NYFF 2019

Auto Added by WPeMatico

“We Didn’t Try to Colonize the Boy in Making the Film”: The Dardenne Brothers on Young Ahmed

For 20 years running, the films of Jean-Pierre and Luc Dardenne have confronted a single fundamental facet of modern life: class. From their breakout La Promesse (1996) to The Unknown Girl (2016), the messy tangle of money, employment, and morality has defined their work. The brothers take a hard turn, in subject if not style, with Young Ahmed. The film debuted at Cannes, like their previous seven features, where it won the Best Director prize earlier this year. Despite that honor–which they won over Almodóvar, Tarantino, and Malick among other heavyweights–the film has earned the harshest reviews of the Dardennes’ career. […]

NYFF 2019: Oh Mercy!, Synonyms

Arnaud Desplechin’s returned to his hometown onscreen many times: “I still have to go back in my tracks, as a malediction—not as a dream, but as a curse,” he’s said of Roubaix, where My Sex Life and My Golden Years‘ protagonist stand-in Paul Dédalus hails from and where A Christmas Tale unfolds. Desplechin’s also shot digitally before, but this is the first time he’s ever aggressively leaned into it: like Tale, Oh Mercy! also starts during the holiday season, but—opening strings of Christmas lights over city streets aside—the dominant colors aren’t red and green but the familiar digital color-correction staples of orange and blue. […]

“It Doesn’t Make Sense to Explain Anything”: Angela Schanelec on I Was at Home, But… and Robert Bresson

The first time I saw Angela Schanelec speak, there was nothing for her to smile about: at a cartoonishly hostile Q&A for 2016’s The Dreamed Path, she fielded questions like “Was this supposed to take place in an alternate universe where emotions don’t exist?” and admirably didn’t yield an inch. Returning to TIFF, Schanelec was onhand not just for Q&As for her latest, I Was at Home, But… but to introduce a 35mm rep screening of Robert Bresson’s Pickpocket—one of the foundational works from a director whose influence on, and importance for, Schanelec’s work is immediately apparent. Both when I interviewed her […]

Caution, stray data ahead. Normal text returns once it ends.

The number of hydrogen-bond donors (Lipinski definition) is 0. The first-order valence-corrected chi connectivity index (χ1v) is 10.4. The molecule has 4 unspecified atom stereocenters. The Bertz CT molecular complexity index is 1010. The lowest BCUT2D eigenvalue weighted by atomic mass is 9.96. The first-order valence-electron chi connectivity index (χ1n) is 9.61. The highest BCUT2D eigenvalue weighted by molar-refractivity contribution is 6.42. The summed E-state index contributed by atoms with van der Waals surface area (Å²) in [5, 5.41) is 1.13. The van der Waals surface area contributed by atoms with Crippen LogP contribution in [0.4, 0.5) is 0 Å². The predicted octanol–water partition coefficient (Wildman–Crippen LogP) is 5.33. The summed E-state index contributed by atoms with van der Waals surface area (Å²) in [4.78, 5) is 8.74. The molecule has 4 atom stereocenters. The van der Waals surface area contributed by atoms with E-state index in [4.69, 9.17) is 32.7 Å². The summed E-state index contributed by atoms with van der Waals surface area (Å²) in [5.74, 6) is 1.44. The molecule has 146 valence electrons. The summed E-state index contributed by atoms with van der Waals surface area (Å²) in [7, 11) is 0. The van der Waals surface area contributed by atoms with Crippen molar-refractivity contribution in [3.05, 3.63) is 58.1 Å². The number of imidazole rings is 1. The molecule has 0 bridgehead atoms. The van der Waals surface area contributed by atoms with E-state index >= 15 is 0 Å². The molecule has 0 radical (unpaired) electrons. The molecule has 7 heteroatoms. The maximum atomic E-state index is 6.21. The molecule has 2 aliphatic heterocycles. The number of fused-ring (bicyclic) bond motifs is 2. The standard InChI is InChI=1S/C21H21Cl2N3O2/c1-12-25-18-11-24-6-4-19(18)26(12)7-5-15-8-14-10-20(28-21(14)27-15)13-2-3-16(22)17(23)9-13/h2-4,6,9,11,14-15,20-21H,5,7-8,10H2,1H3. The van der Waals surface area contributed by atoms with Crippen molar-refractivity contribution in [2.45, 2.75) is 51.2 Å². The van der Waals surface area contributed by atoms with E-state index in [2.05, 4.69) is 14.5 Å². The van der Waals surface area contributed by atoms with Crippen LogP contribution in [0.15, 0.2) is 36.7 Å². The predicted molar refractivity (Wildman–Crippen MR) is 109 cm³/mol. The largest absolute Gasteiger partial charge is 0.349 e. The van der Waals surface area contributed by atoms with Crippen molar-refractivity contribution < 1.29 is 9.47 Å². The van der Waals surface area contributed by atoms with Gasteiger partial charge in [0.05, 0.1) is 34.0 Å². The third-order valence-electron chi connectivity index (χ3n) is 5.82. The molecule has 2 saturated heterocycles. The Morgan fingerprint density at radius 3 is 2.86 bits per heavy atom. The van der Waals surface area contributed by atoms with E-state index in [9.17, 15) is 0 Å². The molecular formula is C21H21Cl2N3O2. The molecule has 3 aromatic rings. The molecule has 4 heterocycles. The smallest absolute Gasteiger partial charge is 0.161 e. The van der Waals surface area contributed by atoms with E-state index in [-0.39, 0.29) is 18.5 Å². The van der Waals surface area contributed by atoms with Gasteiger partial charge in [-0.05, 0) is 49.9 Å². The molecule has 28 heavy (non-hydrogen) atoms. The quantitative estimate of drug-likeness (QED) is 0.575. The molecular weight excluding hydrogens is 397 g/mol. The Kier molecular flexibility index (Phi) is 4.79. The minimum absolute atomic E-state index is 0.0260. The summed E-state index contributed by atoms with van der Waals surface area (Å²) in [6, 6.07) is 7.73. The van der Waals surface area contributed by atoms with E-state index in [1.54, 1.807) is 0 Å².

NYFF 2019: Vitalina Varela, Fire Will Come

Vitalina Varela is a luxuriantly claustrophobic staging of a story Pedro Costa’s title subject, playing herself, first orally recounted in 2014’s Horse Money. The world Costa constructs around her is, initially, an endless night—daylight is, at best, the barest suggestive sliver peeking in from outside. As the narrative unfolds, more sunlight penetrates interiors, but a full radiant glare seems, at best, a hypothetical perk for people with more money, and in the very final-stretch shots in exterior day, colors have been graded down enough where the effect isn’t overwhelming but mutedly in keeping. There isn’t a pixel Costa hasn’t accounted for in his […]

NYFF 2019: The Irishman

The opening shot of The Irishman* is a signature Steadicam glide through a nursing home soundtracked by doo-wop (The Five Satins’ 1956 “In The Heat of the Night”), slowly making its reverential way to an close-up of Robert De Niro—a suitably majestic re-introduction of both the actor as persona and his character, hitman Frank Sheeran. Sheeran lived until 2003, and (minus one brief WWII combat service flashback) the film picks him up sometime in the early ’50s. If the opening shot is as close to the present day as possible (2003, I hate to remind you, was already 16 years […]

Béla Tarr on Sátántangó, Hollywood and Digital

Interviewing Béla Tarr is pretty much like what you might expect from religiously reading every interview he does, and the below conversation is no exception to the rule: he speaks calmly, coming off as heated when you’re reading the interview, but the copious profanity is punctuation rather than ire. 25 years out from Sátántangó, Tarr has made himself available for press in light of its 4K restoration from Arbelos Films (the reissue enters limited release at Lincoln Center on October 18). I really couldn’t pass up a chance to talk to a legend—and that’s it! Filmmaker: I was reading some […]

NYFF 2019 Announces Main Slate Titles

NYFF has announced the main slate for this year’s edition, set to run from September 27 to October 13. In addition to the previously announced opening night (Martin Scorsese’s The Irishman), centerpiece (Noah Baumbach’s Marriage Story) and closing night screenings (Edward Norton’s Motherless Brooklyn), 23 titles have been announced. In addition to expected titles from established auteurs including Pedro Almodóvar, Kelly Reichardt, the Dardennes brothers, Arnaud Desplechin and Bong Joon-ho’s Palme d’Or-winning Parasite, the selection includes deeper cuts like Pietro Marcello’s loose Jack London adaptation Martin Eden and Oliver Laxe’s Fire Will Come, the third feature from the director of You All Are Captains and Mimosas. Below, from […]